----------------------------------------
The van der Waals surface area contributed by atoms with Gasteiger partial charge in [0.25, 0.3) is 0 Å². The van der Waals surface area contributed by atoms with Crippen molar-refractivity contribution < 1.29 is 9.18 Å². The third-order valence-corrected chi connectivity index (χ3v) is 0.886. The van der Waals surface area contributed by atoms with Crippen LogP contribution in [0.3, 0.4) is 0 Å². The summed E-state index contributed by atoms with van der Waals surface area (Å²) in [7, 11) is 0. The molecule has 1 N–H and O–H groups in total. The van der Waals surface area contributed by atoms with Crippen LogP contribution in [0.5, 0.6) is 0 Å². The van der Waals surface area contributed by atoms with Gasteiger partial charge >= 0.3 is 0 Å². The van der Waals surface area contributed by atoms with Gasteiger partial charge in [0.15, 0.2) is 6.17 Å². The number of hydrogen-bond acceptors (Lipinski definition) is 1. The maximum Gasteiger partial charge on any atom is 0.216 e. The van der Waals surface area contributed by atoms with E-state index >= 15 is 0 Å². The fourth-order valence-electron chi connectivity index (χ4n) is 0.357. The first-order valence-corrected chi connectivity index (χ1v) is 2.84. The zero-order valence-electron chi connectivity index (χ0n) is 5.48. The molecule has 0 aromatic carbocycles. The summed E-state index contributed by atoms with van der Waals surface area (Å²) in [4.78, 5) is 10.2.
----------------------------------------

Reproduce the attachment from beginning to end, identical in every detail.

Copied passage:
The van der Waals surface area contributed by atoms with Gasteiger partial charge in [0.25, 0.3) is 0 Å². The van der Waals surface area contributed by atoms with Crippen molar-refractivity contribution < 1.29 is 9.18 Å². The third-order valence-corrected chi connectivity index (χ3v) is 0.886. The van der Waals surface area contributed by atoms with Crippen LogP contribution in [0.3, 0.4) is 0 Å². The summed E-state index contributed by atoms with van der Waals surface area (Å²) in [7, 11) is 0. The molecule has 1 N–H and O–H groups in total. The van der Waals surface area contributed by atoms with Crippen LogP contribution in [0.5, 0.6) is 0 Å². The van der Waals surface area contributed by atoms with Gasteiger partial charge >= 0.3 is 0 Å². The van der Waals surface area contributed by atoms with Gasteiger partial charge in [0.15, 0.2) is 6.17 Å². The number of hydrogen-bond acceptors (Lipinski definition) is 1. The maximum Gasteiger partial charge on any atom is 0.216 e. The van der Waals surface area contributed by atoms with E-state index >= 15 is 0 Å². The fourth-order valence-electron chi connectivity index (χ4n) is 0.357. The first-order valence-corrected chi connectivity index (χ1v) is 2.84. The zero-order valence-electron chi connectivity index (χ0n) is 5.48. The molecule has 0 aromatic carbocycles. The summed E-state index contributed by atoms with van der Waals surface area (Å²) in [4.78, 5) is 10.2.